The above preview is unformatted text

This student written piece of work is one of many that can be found in our AS and A Level Mark Twain section.

Found what you're looking for?

  • Start learning 29% faster today
  • 150,000+ documents available
  • Just £6.99 a month

Not the one? Search for your essay title...
  • Join over 1.2 million students every month
  • Accelerate your learning by 29%
  • Unlimited access from just £6.99 per month

See related essaysSee related essays

Related AS and A Level Mark Twain essays

  1. Huckleberry Finn Persuasive

    In the beginning Huck is apart of society but later he leaves it and starts to hate society, causing the reader to question society and its views of what's acceptable and what isn't. Twain himself was not a racist man what so ever, he has never been found guilty of

  2. Views of stereotypes in The Adventures of Huckleberry Finn.

    This shows the reasoning ability that Jim has. He knows that since the King is from France he should be able to speak French. Huck interprets this as Jim wanting to hear French, but what Jim is actually trying to do is to verify the King's story and keep themselves safe.

  1. Many critics have made attempts to discredit "The Adventures of Huckleberry Finn" by pointing ...

    In the last episode, he is the educated, morally responsible person. Therefore, he is concerned when he learns that Tom plotted Jim's escape to freedom only for the "adventure of it"(289.) Certainly Jim's plight was not a game to the serious-minded Huck and though he does not openly condemn Tom

  2. In the novel The Adventures of Huckleberry Finn, Mark Twain discusses facets of past ...

    (Page 19). In his statement, Pap is basically chastising Huck for trying to become something more than his father. Pap is a symbol of the worst members of white society; he is ignorant, uneducated, an alcoholic and profoundly racist. He often rants about how the "govment" has done him wrong.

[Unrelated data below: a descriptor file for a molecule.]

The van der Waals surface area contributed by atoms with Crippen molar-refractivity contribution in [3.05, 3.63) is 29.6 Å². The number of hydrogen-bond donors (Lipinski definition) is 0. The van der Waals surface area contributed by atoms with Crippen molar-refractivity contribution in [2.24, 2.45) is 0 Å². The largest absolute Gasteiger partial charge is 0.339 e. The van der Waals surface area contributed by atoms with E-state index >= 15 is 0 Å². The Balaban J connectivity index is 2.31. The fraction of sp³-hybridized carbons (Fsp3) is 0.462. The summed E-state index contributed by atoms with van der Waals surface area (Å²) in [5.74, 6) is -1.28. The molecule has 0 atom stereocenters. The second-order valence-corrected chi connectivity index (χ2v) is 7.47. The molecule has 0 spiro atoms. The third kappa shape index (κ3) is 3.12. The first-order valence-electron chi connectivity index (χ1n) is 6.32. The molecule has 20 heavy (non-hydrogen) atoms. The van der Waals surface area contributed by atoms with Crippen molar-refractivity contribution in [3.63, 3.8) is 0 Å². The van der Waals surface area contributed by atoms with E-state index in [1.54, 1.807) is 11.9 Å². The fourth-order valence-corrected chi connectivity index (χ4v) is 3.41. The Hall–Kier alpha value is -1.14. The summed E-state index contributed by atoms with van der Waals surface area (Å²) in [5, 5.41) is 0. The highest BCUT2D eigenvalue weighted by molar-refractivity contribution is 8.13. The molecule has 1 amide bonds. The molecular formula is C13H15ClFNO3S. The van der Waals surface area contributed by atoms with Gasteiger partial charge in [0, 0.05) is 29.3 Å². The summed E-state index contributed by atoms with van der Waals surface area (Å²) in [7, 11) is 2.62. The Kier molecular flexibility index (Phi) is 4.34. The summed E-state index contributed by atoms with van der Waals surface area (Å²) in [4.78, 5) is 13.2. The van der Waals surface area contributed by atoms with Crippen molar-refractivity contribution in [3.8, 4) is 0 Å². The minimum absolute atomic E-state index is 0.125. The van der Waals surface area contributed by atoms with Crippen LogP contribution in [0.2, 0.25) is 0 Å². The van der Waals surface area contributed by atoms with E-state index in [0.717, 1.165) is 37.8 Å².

1. Critical Analysis of Huckleberry Fin

    5) {4} An exile in the roles imposed upon him, Huck seeks the communion of self and other, "me" and "yow" (or "you") signaled by the call. And yet, even after he joins Tom, his objective descriptions figure the persisting melancholia of his internal landscape.

  2. Huck finn hero or villian?

    Huck can be characterized as having dubious morals through his actions and reasoning. Huck justifies some of his immoral actions, such as stealing, by using his pap's own actions as a precedent. Quirk states, "Huck is often capable of pseudomoralizing, citing his pap as authority for lifting a chicken or borrowing a melon" (92).

  1. Adventures Of Huckleberry Finn Essays - review

    The art of telling a humorous story-understand, I mean by word of mouth, not print-was created in America and has remained at home. (159) Twain satirizes the south for its seriousness on certain matters. "I think one of the most notably southern traits of Mark Twain's humor is its power of seeing the fun of southern seriousness"(Bernadette 175).

  2. Literary analysis of "Huckleberry Finn" and "The Adventures of Tom Sawyer"

    upon his mental faculties was too great.? Furthermore, Tom relates the story of a German boy who ?had once recited three thousand verses without stopping? and afterward suffered a nervous breakdown (Twain 56). In calling the boy?s collapse ?a grievous misfortune for the school? as the school relied on the

  • Over 160,000 pieces
    of student written work
  • Annotated by
    experienced teachers
  • Ideas and feedback to
    improve your own work